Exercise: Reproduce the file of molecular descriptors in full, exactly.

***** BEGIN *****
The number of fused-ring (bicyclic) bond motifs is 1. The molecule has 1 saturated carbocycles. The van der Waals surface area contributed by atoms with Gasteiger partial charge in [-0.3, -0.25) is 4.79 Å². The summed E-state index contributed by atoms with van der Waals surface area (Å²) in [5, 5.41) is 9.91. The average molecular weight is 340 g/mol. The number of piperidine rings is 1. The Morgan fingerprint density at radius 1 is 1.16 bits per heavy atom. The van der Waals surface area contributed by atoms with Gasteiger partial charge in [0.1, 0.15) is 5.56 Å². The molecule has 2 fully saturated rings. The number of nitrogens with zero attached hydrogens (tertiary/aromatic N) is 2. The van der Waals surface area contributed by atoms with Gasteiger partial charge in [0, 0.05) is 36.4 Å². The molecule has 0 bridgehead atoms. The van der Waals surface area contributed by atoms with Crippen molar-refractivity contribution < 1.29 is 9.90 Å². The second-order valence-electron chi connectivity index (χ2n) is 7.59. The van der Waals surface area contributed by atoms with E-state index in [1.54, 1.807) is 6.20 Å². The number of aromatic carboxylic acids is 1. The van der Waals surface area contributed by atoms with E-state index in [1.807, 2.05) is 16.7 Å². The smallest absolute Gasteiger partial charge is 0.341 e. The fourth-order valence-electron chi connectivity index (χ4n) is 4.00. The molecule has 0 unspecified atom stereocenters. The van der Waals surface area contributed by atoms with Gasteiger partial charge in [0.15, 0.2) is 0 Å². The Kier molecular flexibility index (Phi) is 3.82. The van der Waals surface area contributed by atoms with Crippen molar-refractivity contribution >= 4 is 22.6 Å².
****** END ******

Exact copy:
The number of fused-ring (bicyclic) bond motifs is 1. The molecule has 1 saturated carbocycles. The van der Waals surface area contributed by atoms with Gasteiger partial charge in [-0.3, -0.25) is 4.79 Å². The summed E-state index contributed by atoms with van der Waals surface area (Å²) in [5, 5.41) is 9.91. The average molecular weight is 340 g/mol. The number of piperidine rings is 1. The Morgan fingerprint density at radius 1 is 1.16 bits per heavy atom. The van der Waals surface area contributed by atoms with Gasteiger partial charge in [0.1, 0.15) is 5.56 Å². The molecule has 2 fully saturated rings. The number of nitrogens with zero attached hydrogens (tertiary/aromatic N) is 2. The van der Waals surface area contributed by atoms with Gasteiger partial charge in [0, 0.05) is 36.4 Å². The molecule has 0 bridgehead atoms. The van der Waals surface area contributed by atoms with Crippen molar-refractivity contribution < 1.29 is 9.90 Å². The second-order valence-electron chi connectivity index (χ2n) is 7.59. The van der Waals surface area contributed by atoms with E-state index in [1.54, 1.807) is 6.20 Å². The number of aromatic carboxylic acids is 1. The van der Waals surface area contributed by atoms with E-state index in [1.807, 2.05) is 16.7 Å². The smallest absolute Gasteiger partial charge is 0.341 e. The fourth-order valence-electron chi connectivity index (χ4n) is 4.00. The molecule has 0 unspecified atom stereocenters. The van der Waals surface area contributed by atoms with Gasteiger partial charge in [0.15, 0.2) is 0 Å². The Kier molecular flexibility index (Phi) is 3.82. The van der Waals surface area contributed by atoms with Crippen molar-refractivity contribution >= 4 is 22.6 Å².